It’s ironic that a show that asks us to think hard about architecture and urban space is being displayed in a gallery with such distressingly low ceilings. A key concept in Goodwin’s work is “porosity” – by which he refers to the amount of flow-through between inside and outside, chiefly between a building and the street. The main exhibition area at COFA has generous floor space but a lack of ‘porosity’. It is cramped and claustrophobic – traits that have a negative impact on the way we view art.

With Goodwin’s work I often feel I need all the help I can get. It has become a running joke between us that I can never muster much enthusiasm for his multifarious activities, and I’m not on the verge of a major conversion. One can have a lot of respect for an artist, and even like him as a person, without warming to the art.

I’d like to think this isn’t merely a question of taste. It’s an aesthetic dilemma, because so many of Goodwin’s sculptures and sculptural projects wilfully defy conventional standards of beauty. He is a charming aesthetic terrorist who uses complexity of form as way of questioning the functional/dysfunctional nature of everyday architecture, and the assumptions we make about urban space. Yet his massing of lines and planes can feel like failed decoration, or perhaps anti-decoration.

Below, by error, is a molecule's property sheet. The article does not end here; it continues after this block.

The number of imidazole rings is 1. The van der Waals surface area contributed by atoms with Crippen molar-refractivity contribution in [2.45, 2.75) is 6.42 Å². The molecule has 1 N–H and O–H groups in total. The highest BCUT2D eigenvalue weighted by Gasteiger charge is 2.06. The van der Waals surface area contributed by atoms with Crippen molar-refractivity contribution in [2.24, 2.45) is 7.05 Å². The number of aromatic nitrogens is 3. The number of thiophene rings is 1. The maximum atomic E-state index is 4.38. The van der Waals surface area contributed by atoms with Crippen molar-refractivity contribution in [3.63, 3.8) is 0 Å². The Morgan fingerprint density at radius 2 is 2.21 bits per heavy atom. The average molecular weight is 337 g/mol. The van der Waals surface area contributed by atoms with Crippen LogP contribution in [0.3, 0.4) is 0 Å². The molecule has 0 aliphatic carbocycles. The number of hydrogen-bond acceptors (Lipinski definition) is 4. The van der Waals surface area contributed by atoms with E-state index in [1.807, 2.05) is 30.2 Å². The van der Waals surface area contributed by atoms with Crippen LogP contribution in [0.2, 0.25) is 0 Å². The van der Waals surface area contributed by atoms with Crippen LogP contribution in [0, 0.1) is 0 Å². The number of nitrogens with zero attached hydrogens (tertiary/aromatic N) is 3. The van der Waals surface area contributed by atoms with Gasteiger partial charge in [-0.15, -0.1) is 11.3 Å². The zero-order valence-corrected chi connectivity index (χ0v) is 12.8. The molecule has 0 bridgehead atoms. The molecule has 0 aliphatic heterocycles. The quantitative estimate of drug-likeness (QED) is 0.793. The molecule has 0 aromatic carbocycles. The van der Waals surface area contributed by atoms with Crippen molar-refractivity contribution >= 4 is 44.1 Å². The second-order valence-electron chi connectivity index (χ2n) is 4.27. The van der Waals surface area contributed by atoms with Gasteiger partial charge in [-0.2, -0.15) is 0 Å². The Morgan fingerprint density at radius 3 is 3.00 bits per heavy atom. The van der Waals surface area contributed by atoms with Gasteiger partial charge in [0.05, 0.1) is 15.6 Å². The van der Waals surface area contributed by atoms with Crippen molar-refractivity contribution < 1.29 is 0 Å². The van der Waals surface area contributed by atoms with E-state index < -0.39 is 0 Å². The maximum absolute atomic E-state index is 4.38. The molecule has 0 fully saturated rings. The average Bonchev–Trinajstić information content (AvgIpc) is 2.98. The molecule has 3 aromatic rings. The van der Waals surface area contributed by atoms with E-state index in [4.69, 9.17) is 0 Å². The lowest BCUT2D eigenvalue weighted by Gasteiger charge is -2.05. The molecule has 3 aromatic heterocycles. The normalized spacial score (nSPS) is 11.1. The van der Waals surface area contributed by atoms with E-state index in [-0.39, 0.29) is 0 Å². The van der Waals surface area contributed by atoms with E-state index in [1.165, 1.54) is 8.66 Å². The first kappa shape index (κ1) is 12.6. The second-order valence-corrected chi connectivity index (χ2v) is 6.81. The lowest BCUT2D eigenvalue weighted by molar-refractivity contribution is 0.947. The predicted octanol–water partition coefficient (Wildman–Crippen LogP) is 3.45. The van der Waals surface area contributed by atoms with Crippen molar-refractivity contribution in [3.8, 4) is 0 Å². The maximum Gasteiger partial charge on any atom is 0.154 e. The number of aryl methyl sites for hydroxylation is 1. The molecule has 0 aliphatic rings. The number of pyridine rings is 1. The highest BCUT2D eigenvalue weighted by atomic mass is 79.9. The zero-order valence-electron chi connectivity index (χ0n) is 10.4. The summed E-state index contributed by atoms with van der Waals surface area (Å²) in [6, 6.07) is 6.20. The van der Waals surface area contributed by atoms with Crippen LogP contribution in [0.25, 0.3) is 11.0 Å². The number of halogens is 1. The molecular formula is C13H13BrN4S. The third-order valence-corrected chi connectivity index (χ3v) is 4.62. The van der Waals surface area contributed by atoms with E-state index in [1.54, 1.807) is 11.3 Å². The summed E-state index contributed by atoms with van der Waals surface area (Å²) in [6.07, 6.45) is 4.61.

Goodwin produces sculpture and architecture in which the pentimenti of a design are preserved in a concrete incarnation. Many of his works give the impression of being frozen in the midst of a collapse or an explosion. This is literally the case with Poroplastic 2 – black bridge bridle (2008), one of a series of pieces based on an exploding motorbike. The mechanics of the blast have been analysed and modeled on a computer, allowing Goodwin to suspend the components on metal rods, like a three-dimensional freeze frame.